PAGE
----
Start on Track
Congratulations on your acceptance to UMass Boston, and welcome!
New Student Orientation is designed to make your first steps at UMass Boston as smooth as possible so you can start on track. Whether you are an incoming freshman or transfer student, orientation will help you to transition into the UMass Boston campus life. You will be introduced to academic and social opportunities, learn about degree requirements and register for your first semester of courses. Most new students also need a math and writing assessment. These results will aid in the course selection process.
Continue here for your New Student Orientation reservation Prepare for your New Student Orientation Advising & Registration session by reading your degree requirements which you can find in Academics
Once you are enrolled in your first semester, start to develop an ongoing working relationship with your academic advisor and take control of your college education. While you are in the driver's seat, your advisor will help you navigate your way to academic and professional success. For more information, see Moving Along and Preparing for Advising
Keep these tips in mind as you begin your journey at UMass Boston.
- Develop effective study strategies. See the video series, 'How to get the most out of studying" and the toolbox for success tips.
- Be open and try new things so you can find your passion. Take a course in a subject that you've never heard of. Join,or even start a new club.
- Reach out,make friends and get involved in student activities and leadership. Learn how to communicate effectively with professors, advisors,and staff.
- Become familiar with University resources such as the Counseling Center, the Office of the Dean of Students, or the Beacon Fitness Center.
- Work hard, set high goals and strive to reach your full academic potential. Check your course syllabi to see how your final grade is calculated based on class expectations such as attendance, participation, exams, quizzes, and homework. Also use MyGPA to estimate your semester and cumulative GPA. Work with your advisor to discover your strengths and figure out how to apply them to your personal, educational, and career endeavors. Get started by taking the StrengthsQuest Assessment and using this Self Assessment Goal Sheet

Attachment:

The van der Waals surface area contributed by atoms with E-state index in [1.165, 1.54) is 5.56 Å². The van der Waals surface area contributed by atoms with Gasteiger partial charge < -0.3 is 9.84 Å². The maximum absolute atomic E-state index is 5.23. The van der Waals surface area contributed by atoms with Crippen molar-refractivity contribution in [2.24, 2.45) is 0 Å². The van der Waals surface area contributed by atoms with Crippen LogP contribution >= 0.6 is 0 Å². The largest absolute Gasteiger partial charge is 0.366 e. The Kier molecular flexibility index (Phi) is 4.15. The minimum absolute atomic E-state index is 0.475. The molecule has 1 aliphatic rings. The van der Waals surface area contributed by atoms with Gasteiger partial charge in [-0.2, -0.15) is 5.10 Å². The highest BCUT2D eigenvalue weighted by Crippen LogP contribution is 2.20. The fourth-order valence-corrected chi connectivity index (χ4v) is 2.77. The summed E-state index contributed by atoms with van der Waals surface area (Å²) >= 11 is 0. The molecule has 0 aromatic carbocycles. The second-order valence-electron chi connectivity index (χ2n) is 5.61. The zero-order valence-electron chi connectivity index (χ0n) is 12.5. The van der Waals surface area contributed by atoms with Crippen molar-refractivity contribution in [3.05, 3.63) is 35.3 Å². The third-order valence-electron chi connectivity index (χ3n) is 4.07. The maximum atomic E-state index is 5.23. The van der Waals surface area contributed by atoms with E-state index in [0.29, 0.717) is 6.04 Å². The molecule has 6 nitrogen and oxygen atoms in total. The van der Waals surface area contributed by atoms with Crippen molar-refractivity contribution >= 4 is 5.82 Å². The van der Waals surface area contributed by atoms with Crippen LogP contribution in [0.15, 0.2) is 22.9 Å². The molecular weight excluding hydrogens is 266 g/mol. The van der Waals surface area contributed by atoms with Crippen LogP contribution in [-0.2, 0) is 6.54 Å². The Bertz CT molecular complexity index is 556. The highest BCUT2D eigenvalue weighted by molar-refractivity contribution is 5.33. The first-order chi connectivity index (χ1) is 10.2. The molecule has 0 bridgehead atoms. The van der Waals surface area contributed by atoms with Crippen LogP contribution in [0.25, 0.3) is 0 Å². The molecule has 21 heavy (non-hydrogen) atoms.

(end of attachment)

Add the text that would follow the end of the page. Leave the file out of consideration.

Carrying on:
- Be aware of the academic calendar and the administrative ins and outs of UMass Boston.
- Read your UMass Boston email carefully and take care of administrative obligations such as submitting your immunization records and filing your FAFSA on time.
- Develop a support network and seek advice from important people around you. Maybe it's a family member, a best friend, your academic advisor, or your professor - there are many people who care about you so turn to them when you need help. See the Personal Presidential Cabinet exercise.
- Select a target graduation date and stick to it. If you want to graduate in four years, you will need to take 15 credits a semester. Your degree progress report and your advisor are important resources. Also check out our Academic Advising Checklist and Strategies for Success handout.
- Academic honesty matters a great deal in college. You are expected to uphold high standards of academic integrity with regard to taking exams, writing papers, and submitting your own work. Violations of the Code of Conduct are steep and could result in suspension or expulsion from the University.
- Utilize good time management.
- Use a planner to organize all your academic and personal obligations.
- Spread out your classes throughout the entire week and avoid condensing them to just two or three days a week as this can lead to stress and a time crunch. See our class schedule worksheet.
- Select classes at times when you feel most alert.
- Dedicate two to three hours of studying for every hour spent in class.
- If you're attending classes full-time, limit your work hours to less than 20 hours a week.
- Make a well informed decision about your major and select one that you truly enjoy. If you're undecided, know that you will have to make this selection by 60 credits. You're not alone in this process - work with your professors, your academic advisor and a career specialist for help. Learn more by reading Exploring Majors.
- Plan to seek tutoring as soon as you start to notice some academic challenges. See Academic Support Programs for more information.